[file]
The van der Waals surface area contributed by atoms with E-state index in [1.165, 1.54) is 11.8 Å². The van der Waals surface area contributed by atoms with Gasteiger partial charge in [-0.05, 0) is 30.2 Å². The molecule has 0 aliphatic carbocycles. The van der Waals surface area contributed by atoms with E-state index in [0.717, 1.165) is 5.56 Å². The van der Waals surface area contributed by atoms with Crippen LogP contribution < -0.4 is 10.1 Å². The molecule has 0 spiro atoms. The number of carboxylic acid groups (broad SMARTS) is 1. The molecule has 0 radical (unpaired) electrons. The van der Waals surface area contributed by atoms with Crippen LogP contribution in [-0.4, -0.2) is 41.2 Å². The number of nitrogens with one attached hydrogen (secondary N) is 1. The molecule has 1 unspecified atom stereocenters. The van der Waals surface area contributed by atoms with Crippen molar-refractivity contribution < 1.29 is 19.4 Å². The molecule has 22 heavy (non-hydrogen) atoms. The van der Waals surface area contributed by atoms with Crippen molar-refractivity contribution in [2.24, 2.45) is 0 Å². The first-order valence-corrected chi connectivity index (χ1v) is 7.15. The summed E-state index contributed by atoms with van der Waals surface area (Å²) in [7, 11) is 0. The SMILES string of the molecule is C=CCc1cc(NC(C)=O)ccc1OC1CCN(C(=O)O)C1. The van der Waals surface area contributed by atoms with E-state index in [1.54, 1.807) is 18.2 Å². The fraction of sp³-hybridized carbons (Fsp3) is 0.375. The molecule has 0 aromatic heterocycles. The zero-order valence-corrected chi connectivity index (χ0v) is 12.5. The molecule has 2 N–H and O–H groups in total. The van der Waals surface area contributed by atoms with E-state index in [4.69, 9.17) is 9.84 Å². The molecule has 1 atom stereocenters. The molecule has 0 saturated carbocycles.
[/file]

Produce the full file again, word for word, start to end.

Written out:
The van der Waals surface area contributed by atoms with E-state index in [1.165, 1.54) is 11.8 Å². The van der Waals surface area contributed by atoms with Gasteiger partial charge in [-0.05, 0) is 30.2 Å². The molecule has 0 aliphatic carbocycles. The van der Waals surface area contributed by atoms with E-state index in [0.717, 1.165) is 5.56 Å². The van der Waals surface area contributed by atoms with Crippen LogP contribution < -0.4 is 10.1 Å². The molecule has 0 spiro atoms. The number of carboxylic acid groups (broad SMARTS) is 1. The molecule has 0 radical (unpaired) electrons. The van der Waals surface area contributed by atoms with Crippen LogP contribution in [-0.4, -0.2) is 41.2 Å². The number of nitrogens with one attached hydrogen (secondary N) is 1. The molecule has 1 unspecified atom stereocenters. The van der Waals surface area contributed by atoms with Crippen molar-refractivity contribution < 1.29 is 19.4 Å². The molecule has 22 heavy (non-hydrogen) atoms. The van der Waals surface area contributed by atoms with Crippen molar-refractivity contribution in [2.24, 2.45) is 0 Å². The first-order valence-corrected chi connectivity index (χ1v) is 7.15. The summed E-state index contributed by atoms with van der Waals surface area (Å²) in [7, 11) is 0. The SMILES string of the molecule is C=CCc1cc(NC(C)=O)ccc1OC1CCN(C(=O)O)C1. The van der Waals surface area contributed by atoms with E-state index in [1.54, 1.807) is 18.2 Å². The fraction of sp³-hybridized carbons (Fsp3) is 0.375. The molecule has 0 aromatic heterocycles. The zero-order valence-corrected chi connectivity index (χ0v) is 12.5. The molecule has 2 N–H and O–H groups in total. The van der Waals surface area contributed by atoms with E-state index in [4.69, 9.17) is 9.84 Å². The molecule has 1 atom stereocenters. The molecule has 0 saturated carbocycles.